Case Study: How TED Learned That 'Giving It Away' Increased Both Popularity And Revenue
from the cwf+rtb dept
What they don't realize, is that, when done properly, setting those infinite goods free helps increase both the popularity and value of the scarce goods. A simple version of this is that a band who isn't that well known in a certain region, is unlikely to be able to book a larger venue, or charge very much for tickets (a scarce good). However, if that band is much more well known (and liked, of course!) then they can book larger venues and charge higher rates (within reason, of course).
And that's exactly what TED figured out.
The amazingly exclusive conference used to be excessively secretive as well. Attendees, who paid thousands for the privilege (and who could only attend if they were "invited"), had to sign non-disclosure agreements, and no one was supposed to publicly discuss or show what the TED speakers talked about. If you think about this from a classical "scarcities-only" economics viewpoint, you can see why people would think this was smart. After all, that content is valuable, so the natural desire is to hoard it, with the classical thinking being that by hoarding it and putting up an artificial scarcity around the content, you make it more valuable.
But what TED has learned is that it appears the opposite is true. Once current TED curator Chris Anderson (not the Wired/Long Tail Chris Anderson) took over, and changed the system, part of the change was making every TED talk available for free online. And, of course, these days, the public TED talks site has become a hugely popular destination site.
Now, again, under the classical theory, this should have harmed the value of TED itself. After all, if you can see all the talks for free, why pay thousands of dollars to go in person. But, if you add back in the economics of abundance and infinite goods, you realize that doesn't make any sense. The infinte goods (the content) can be widely distributed and shared for free, acting as a massive promotion for the scarce (the seats) and thereby increasing their value. And that's exactly what's happened:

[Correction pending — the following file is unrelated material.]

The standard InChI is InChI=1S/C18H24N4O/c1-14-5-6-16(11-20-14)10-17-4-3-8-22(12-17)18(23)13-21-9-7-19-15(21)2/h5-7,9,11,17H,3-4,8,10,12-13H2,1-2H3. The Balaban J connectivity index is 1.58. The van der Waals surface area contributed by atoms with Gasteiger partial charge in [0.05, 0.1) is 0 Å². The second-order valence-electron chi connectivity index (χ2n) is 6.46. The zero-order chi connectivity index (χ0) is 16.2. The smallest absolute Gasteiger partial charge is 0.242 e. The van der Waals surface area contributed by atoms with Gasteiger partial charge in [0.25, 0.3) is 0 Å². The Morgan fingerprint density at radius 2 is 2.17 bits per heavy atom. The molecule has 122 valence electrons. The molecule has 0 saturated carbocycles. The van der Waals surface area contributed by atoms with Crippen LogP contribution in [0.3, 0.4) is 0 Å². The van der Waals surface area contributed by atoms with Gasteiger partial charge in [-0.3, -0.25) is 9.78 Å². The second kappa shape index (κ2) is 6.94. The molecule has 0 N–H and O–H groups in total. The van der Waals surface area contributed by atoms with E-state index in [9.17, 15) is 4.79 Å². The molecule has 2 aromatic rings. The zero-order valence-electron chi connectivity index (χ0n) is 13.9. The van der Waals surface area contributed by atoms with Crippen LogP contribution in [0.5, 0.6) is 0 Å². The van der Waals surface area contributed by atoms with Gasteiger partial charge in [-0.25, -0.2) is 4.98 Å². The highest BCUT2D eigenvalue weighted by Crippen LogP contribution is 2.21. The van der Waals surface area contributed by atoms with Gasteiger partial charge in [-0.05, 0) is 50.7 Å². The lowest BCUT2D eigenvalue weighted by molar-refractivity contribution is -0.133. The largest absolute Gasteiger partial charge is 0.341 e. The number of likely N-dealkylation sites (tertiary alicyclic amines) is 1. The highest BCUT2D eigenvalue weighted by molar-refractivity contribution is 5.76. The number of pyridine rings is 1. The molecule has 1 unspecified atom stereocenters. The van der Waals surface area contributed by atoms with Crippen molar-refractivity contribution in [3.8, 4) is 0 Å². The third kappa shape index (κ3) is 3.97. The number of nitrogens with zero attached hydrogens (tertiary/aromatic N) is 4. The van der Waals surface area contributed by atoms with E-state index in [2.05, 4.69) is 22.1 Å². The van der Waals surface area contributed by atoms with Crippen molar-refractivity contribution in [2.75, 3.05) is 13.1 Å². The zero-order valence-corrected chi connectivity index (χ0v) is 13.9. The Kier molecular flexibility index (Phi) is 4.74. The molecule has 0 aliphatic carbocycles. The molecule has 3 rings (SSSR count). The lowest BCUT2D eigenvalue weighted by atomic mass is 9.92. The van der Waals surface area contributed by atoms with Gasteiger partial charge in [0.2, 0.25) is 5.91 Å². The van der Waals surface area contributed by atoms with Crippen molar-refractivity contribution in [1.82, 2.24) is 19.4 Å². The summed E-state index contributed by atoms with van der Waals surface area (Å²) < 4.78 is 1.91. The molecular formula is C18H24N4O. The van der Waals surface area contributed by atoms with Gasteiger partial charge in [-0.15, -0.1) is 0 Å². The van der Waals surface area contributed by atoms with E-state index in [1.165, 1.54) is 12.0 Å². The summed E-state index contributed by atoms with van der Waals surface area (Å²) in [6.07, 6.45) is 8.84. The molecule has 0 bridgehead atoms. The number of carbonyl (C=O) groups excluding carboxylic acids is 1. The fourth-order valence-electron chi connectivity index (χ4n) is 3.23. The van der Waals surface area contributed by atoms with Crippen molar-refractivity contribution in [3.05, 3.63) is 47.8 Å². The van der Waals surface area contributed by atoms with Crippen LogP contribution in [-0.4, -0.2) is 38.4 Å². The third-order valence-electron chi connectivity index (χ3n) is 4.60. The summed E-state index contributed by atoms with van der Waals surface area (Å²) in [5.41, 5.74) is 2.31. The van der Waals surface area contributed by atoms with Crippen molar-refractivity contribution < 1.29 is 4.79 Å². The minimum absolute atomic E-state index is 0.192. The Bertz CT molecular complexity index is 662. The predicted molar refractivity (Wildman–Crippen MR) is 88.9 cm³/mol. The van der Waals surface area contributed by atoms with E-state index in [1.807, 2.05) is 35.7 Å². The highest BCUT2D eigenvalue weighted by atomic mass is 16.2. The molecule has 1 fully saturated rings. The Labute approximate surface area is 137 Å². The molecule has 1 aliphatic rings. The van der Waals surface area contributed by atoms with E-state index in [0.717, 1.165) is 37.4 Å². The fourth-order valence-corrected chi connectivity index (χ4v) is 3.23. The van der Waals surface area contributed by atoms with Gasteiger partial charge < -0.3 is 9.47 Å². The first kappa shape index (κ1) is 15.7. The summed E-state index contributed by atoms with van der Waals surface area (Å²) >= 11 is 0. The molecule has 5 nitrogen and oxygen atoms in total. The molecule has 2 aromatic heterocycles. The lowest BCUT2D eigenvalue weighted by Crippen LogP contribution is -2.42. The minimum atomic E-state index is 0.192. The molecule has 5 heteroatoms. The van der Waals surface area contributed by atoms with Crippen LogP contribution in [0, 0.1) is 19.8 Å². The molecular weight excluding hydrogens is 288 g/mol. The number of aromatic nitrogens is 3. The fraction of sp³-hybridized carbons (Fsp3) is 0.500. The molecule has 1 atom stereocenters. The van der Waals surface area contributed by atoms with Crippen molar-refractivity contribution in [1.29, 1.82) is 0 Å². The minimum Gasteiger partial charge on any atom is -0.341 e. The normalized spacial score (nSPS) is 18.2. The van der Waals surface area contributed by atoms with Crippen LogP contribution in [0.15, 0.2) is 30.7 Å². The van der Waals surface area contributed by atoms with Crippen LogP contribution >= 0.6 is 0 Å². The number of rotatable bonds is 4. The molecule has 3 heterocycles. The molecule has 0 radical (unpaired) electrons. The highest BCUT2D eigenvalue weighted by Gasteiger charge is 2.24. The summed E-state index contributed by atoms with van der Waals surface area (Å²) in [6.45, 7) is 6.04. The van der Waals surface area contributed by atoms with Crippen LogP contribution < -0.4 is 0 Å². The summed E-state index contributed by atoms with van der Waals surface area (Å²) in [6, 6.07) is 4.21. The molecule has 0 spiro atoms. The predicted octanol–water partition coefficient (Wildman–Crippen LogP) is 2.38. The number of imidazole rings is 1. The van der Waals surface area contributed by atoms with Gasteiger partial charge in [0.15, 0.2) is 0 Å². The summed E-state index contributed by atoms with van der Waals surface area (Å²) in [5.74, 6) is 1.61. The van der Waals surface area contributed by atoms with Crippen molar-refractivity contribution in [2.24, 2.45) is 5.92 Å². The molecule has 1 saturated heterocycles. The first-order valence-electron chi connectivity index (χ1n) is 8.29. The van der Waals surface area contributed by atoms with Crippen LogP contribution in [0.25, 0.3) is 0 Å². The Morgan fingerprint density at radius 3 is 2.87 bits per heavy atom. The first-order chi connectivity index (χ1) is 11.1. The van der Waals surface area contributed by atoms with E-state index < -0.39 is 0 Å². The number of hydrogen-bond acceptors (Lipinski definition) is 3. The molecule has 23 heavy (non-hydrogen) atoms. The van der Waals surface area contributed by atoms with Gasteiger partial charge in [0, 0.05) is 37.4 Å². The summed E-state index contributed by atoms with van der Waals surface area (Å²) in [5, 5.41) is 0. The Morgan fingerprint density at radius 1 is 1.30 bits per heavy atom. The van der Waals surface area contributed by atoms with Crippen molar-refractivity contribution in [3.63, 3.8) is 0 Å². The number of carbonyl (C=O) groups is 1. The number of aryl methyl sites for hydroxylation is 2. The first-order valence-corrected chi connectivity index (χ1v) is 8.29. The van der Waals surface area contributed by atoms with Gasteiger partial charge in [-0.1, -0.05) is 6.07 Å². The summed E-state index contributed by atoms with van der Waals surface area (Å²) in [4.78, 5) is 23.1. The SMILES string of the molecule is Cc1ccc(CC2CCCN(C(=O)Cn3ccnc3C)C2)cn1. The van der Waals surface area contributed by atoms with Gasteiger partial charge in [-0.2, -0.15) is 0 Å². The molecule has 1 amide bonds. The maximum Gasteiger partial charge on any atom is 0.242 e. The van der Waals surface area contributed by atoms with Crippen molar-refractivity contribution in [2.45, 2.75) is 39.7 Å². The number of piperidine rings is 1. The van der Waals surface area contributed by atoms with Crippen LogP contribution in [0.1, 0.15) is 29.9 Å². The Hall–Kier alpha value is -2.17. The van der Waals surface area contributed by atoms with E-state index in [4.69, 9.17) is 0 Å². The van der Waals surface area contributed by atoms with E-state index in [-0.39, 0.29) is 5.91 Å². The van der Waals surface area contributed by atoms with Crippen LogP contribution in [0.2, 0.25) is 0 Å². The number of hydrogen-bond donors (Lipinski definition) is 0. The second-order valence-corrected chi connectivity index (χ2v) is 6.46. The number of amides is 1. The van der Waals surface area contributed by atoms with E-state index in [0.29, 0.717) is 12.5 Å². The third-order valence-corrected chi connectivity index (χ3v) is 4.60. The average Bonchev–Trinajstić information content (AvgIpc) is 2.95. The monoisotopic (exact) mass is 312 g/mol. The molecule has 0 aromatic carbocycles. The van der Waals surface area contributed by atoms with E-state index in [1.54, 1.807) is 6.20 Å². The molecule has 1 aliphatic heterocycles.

Since the videos were released for free and shared with the world, the cost of a seat at TED Conference has gone up from $4,400 to $6,000 per seat. They found a wider audience by expanding the focus. TED moved from their home in Monterey, CA to Long Beach, CA to accommodate more attendees. TED spawned a sister conference, TEDGlobal which is held in a different country each year. TEDActive 2012 meets at the same time as the TED Conference and costs $3,750 to watch a live simulcast of the TED Conference, after which attendees are encouraged to discuss the talks. They also encouraged TEDx conferences were TED fans hold mini-TED conferences they host themselves. All this while increasing the quality of the production of their talks, sticking true to their goals, keeping their exceptional level of speakers, developing a loyal following, and becoming an award-winning Internet powerhouse.By "giving away" the infinite for free, and helping to spread it and syndicate it as far and as wide as possible, TED was able to massively boost its brand awareness and interest, and increase the value of the seats. And that's increased in almost every way. They moved the conference to handle more people and increased the price and introduced a (only slightly) cheaper "simulcast" conference and added additional events. And an awful lot of that is due to the publicity generated from the free TED talks. In the past, TED was well known only in very specific circles. But by opening up and freeing the infinite goods, it's become massively well-known throughout the world... and it's also made the event itself able to earn a lot more money (which it then uses to further the core mission of disseminating 'ideas worth spreading.')